Saving enough for early retirement often takes a few variables to succeed. You need enough income to stash money away to last over a 40- or 50-year retirement, a disciplined plan to methodically invest the funds and some luck.

The luck can run out if, say, you lose your job for an extended period of time. Or it can occur due to a significant downturn right as you step away from the office (which can have ripple effects throughout your retirement). But another piece of luck is the rate of inflation that you’ll experience, either while saving or spending your portfolio.

For many, this wrinkle of luck has hit a snag in recent months due to the rise of inflation. Historically, savers in the US can expect around a 3% rate of inflation. The Federal Reserve targets inflation of about 2%. In September, the inflation numbers—as measured by the Consumer Price Index (CPI)—moved up to 4.4%. In October, the rate jumped to 6.2%.

Experts will continue to argue and debate over how long-lived this rate of inflation will remain, driven by the consumer spending surge as vaccination rates rise and COVID-19 case-levels normalize. In the meantime, though, there’s a very real impact on the ability to save for and spend in early retirement.

It makes the hurdle greater, but it doesn’t make it impossible by any means—assuming market returns continue to outpace inflation. Yet, it also may require a shift in expectations on when and how you’ll live in retirement, if you have goals to step away from the job while young.

You’ll have to save longer

The amount of time it takes for you to accumulate wealth may take the greatest hit if heightened inflation rates become our new reality for the foreseeable future.

Inflation cuts into the ability to save in multiple ways. First, you potentially can’t save as much as you’re used to, due to rising costs of other items on your budget. Second, inflation eats into your returns when investing. This lengthens the time it takes to build up your nest-egg.

Take, for instance, someone that seeks to build a $1 million portfolio to retire early and have enough in their budget to put away $1,000 a month. (While, in reality, the person may have fluctuations on how much they can save over many years, in this example we will presume it averages out to about $1,000 a month). This money goes to a stock-heavy index portfolio that earns about 10% before inflation, or the average historic returns of the S&P 500.

Under the traditional inflation scenario of 3%, it would take such a saver about 28 years before they reached their $1 million goal. Someone starting at 22 could step away about the time they turn 50. But under a scenario of, say, 5% inflation, the amount of time it takes to save jumps to nearly 34 years.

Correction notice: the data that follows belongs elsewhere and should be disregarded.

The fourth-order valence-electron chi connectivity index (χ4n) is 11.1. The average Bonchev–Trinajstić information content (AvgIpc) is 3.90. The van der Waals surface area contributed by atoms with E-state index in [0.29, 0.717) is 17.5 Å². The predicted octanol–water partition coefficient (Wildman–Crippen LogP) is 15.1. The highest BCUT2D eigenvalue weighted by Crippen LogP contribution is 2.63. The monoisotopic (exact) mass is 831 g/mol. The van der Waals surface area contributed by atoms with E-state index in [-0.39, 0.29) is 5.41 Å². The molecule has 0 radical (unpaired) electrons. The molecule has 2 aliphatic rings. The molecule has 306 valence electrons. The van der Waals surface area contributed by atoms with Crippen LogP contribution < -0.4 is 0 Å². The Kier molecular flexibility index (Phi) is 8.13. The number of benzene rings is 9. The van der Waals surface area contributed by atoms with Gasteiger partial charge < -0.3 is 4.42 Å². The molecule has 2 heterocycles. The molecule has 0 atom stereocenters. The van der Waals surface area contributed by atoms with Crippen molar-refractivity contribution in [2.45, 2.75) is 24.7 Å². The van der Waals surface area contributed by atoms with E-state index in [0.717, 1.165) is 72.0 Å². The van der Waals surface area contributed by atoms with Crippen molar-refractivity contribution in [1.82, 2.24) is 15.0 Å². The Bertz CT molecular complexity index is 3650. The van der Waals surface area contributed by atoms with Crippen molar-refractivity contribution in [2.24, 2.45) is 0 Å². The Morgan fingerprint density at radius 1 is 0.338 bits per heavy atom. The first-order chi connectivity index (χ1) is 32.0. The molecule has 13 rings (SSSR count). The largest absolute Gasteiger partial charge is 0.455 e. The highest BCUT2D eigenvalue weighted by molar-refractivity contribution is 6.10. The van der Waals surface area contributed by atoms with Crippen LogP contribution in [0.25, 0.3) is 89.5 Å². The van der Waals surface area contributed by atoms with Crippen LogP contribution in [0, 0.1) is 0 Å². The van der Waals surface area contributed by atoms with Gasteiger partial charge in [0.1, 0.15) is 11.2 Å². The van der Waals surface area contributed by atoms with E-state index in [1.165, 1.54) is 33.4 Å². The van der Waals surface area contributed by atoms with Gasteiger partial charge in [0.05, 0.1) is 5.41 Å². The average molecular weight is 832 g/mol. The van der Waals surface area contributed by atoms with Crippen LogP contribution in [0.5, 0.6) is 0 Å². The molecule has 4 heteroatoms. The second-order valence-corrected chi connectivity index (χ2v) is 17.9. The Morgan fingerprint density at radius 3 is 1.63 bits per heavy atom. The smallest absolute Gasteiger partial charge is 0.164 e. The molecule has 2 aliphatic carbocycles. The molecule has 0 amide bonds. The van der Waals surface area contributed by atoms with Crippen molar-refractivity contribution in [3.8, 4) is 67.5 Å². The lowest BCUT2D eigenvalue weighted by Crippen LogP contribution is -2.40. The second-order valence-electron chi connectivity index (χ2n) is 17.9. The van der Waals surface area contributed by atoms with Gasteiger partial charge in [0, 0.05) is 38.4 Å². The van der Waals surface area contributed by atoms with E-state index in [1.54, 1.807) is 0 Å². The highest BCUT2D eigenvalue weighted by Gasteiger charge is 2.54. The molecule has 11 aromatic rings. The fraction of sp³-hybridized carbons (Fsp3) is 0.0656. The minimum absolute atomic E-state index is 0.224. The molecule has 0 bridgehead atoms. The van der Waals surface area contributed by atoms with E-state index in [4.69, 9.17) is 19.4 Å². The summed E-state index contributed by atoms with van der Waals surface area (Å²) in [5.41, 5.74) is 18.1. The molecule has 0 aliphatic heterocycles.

If the person sets aside $2,000 per month, then the amount of time it takes to reach the $1 million threshold moves from under 20 years with 3% inflation to over 23 years for a 5% inflation rate.

Of course, these scenarios presume that inflationary growth will remain heightened for an extended period. But it also highlights how much more time – and money – you’ll need to reach your early retirement benchmark if heightened inflation sticks around for long.

You’ll have to save more

The estimates on how long it will take to reach your target benchmark may actually skew low, since you might also need to move your benchmark to a larger number. In such a case, not only will it take longer to reach your goal, but you would also likely need more to reach your spending targets.

Say you spend $40,000 a year under a normal inflationary growth period. Under a 40-year retirement goal, you might target $1.2 million if calculating with a 3% to 3.5% withdrawal rate in retirement. But if you’re unable to reduce spending on certain items in a heightened inflationary environment, then your expenses per year may rise to $45,000 or $50,000 currently, and continue to grow with inflation, post retirement. Under such a scenario, then having $1.35 million to $1.5 million would be more prudent.

This assumes you can’t — or won’t — cut back on the things you purchase, despite the increased costs. It will further lengthen the time needed to save money, since you’re also accumulating at a slower rate than under a lower inflation regime.

You’ll have to spend more

What’s the biggest fear in running early retirement scenarios? Living longer than your portfolio can provide for. There’s little one can do in your late 80s or 90s to support yourself if you tap your retirement portfolio, other than relying on government or family support. It’s very possible that finding a part-time job won’t be physically possible. Yet, if you’re spending more than expected due to inflation, this can impact the ability to safely secure your later years.  

Most people, however, do tend to spend less than expected once in retirement. This can protect the portfolio. But it also highlights the value of keeping your portfolio in a stock-bond index mix, once in retirement, to take advantage and have access to investments that perform well in an inflationary period. It will also offer the expectation that your portfolio grows faster than the heightened inflation rate, providing an important layer of security in retirement.

With such protection, you can plan around inflation, even if this heightened inflationary period is here to stay.

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